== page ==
6. Just a small build of scenery for a Panzer IV L/70 Advance through the Ardennes, December 1944 by Nicholas Goodman, on Flickr
  7. Veynom

    [MOC] Heia Safari!

    My entry for the BrickPirate challenge "Comme dans un livre ouvert". (As in an open book) Heia Safari! by Veynom, on Flickr The goal of the challenge is to select a book, build it (open or closed and then depict a scene from it. Heia Safari! by Veynom, on Flickr I have been highly impressed by the “Rommel Papers” book since I first read it 25 ears ago. This is a book collecting the notes written by the German field marshal Rommel during WW2, edited by the historian Liddell Hart and amended by General Bayerlein and Rommel’ son. For the contest, I decided to depict a possible scene from the North African campaign. We see an English Bren Carrier having been captured by the Afrika Korps and immediately re-used. It has been equipped with a 3.7cm PAK 36 light gun and is now patrolling in the desert. Many Bren Carriers were captured by German forces in France and in North Africa, so it is common to see them re-used, particularly in North Africa where German supplies were sparse. Documentation exists about the PAK 36 variant, but I could not confirm that such variant actually served in North Africa. Heia Safari! by Veynom, on Flickr “Heia Safari” is an old marching song from 1916 and used by the German Afrika Korps during their campaign. Heia Safari! by Veynom, on Flickr Stickers are from Tamya and Verlinden. Some accessories are from BrickMania and BrickArms The Bren is inspired from the BrickMania model. Heia Safari! by Veynom, on Flickr Heia Safari! by Veynom, on Flickr
  8. crazymotion

    Lego WW2, Winter war 1939

    My recent history brickfilm about war in Finland in 1939
  9. A Marine squad cautiously moves through the jungles of Guadalcanal, towards the newly captured Henderson Field 1942. March to the Airfield, Guadalcanal 1942 by Nicholas Goodman, on Flickr March to the Airfield, Guadalcanal 1942 by Nicholas Goodman, on Flickr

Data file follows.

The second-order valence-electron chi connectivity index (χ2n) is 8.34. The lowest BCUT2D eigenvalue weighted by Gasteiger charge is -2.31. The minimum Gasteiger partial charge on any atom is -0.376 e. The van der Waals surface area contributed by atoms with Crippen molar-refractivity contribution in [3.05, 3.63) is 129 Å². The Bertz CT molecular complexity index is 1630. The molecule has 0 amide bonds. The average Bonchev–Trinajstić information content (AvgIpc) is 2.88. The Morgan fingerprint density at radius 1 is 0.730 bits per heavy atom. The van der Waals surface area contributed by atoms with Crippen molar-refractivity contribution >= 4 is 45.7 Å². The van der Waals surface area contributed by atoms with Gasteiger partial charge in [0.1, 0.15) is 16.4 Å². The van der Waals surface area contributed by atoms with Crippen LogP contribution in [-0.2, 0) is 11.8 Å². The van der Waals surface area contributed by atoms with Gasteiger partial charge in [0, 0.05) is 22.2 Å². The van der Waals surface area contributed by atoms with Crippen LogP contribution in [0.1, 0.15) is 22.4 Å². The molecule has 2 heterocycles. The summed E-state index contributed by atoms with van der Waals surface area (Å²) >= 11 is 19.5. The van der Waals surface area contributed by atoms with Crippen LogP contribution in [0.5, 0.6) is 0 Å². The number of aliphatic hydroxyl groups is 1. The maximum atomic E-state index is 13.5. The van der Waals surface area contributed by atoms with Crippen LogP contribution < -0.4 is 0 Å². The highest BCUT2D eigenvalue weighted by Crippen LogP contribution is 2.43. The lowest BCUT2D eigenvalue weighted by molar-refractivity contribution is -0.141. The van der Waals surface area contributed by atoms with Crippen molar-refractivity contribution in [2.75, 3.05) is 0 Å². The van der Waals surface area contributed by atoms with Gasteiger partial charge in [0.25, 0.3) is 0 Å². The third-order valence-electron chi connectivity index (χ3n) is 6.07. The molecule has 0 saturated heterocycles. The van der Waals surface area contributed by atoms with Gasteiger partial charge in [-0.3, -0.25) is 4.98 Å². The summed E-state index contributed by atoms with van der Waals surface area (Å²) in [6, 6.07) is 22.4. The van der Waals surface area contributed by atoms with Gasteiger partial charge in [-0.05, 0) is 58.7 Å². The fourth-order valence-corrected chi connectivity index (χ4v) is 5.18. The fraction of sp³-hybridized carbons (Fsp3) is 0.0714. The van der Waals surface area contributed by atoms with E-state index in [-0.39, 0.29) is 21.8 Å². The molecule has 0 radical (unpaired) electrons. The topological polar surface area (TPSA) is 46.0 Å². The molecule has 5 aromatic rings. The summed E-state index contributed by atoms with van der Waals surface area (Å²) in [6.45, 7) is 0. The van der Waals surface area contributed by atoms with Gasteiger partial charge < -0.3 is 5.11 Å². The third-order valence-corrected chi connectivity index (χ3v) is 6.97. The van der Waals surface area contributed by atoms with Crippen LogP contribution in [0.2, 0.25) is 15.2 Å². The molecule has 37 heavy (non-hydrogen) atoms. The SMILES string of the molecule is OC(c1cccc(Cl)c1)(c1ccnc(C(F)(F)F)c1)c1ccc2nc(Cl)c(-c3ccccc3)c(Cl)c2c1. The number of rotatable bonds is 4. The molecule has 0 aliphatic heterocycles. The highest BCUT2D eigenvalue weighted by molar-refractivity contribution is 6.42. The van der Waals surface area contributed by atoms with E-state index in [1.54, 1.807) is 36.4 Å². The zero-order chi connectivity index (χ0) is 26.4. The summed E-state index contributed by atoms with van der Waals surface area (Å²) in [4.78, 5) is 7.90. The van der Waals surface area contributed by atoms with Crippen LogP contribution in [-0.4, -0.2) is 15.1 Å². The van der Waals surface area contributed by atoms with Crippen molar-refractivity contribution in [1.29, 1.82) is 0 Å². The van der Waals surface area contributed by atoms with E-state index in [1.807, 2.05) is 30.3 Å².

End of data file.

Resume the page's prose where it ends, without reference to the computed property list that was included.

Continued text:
10. Hi all, It's a Soviet light bomber used in WW2. You will see the building technique similar to that applied in my last model, Bf109E. Enjoy! Features: - 2 x 23mm cannons on wings - 2 x 7.62mm MG on wings - 1 x 12.7mm Berezin defensive MG (can be aimed freely) - 6 x 100kg bombs (4 carried inside the wings, 2 mounted below) - 8 x 82mm anti-tank rockets (laser shooter bricks) - Cockpit accepts 2 minifigs - Throttle lever tilts back and forth - Landing gear retracts completely into the wings (VERY sturdy as well!) - Navigation lamps. (red, green, white) It's an homage to the tradition of Lego's airport sets that always had navigation lamps on the commercial airliners. - Engine may be separated for repair - Intake and exhaust slits for the radiator and oil cooler - National insignia is made out of bricks; no stickers used. Designed to be visible from all sides. - All white winter camouflage - Retractable skis for landing/takeoff on deep snow (optional) I have posted a video on YouTube so that you can see the moving parts:
  11. A_Goodman

    WW2 Brécourt Manor

    Brécourt Manor June 6th, 1944 U.S. Airborne Soldiers of Easy Company take out German artillery firing on the invading Allied forces on the Normandy Beaches. Brécourt Manor by Nicholas Goodman, on Flickr Brécourt Manor by Nicholas Goodman, on Flickr
  12. Breakdown in North Afrika 1942 Breakdown in North Afrika 1942 by Nicholas Goodman, on Flickr Breakdown in North Afrika 1942 by Nicholas Goodman, on Flickr Breakdown in North Afrika 1942 by Nicholas Goodman, on Flickr
  13. Here is a WW2 1942 build inspired by Call of Duty 2's Stalingrad Missions Repairing the Wire by Nicholas Goodman, on Flickr Repairing the Wire by Nicholas Goodman, on Flickr
  14. Brickopath

    [MOC] Focke-Wulf FW190A

    Features: 2 x 8mm MG 4 x 20mm Cannon Canopy slides back to open Throttle lever Cockpit accepts a minifig pilot Naviagation lamps (red, green, white) Retractable landing gear National insignia built in bricks; no stickers used Camouflage painting applied on all sides using bricks Engine can be separated for inspection
  15. A_Goodman

    MOC A Band of Brothers

    A Band of Brothers by Nicholas Goodman, on Flickr A super simple build but with the new military section I thought I would post it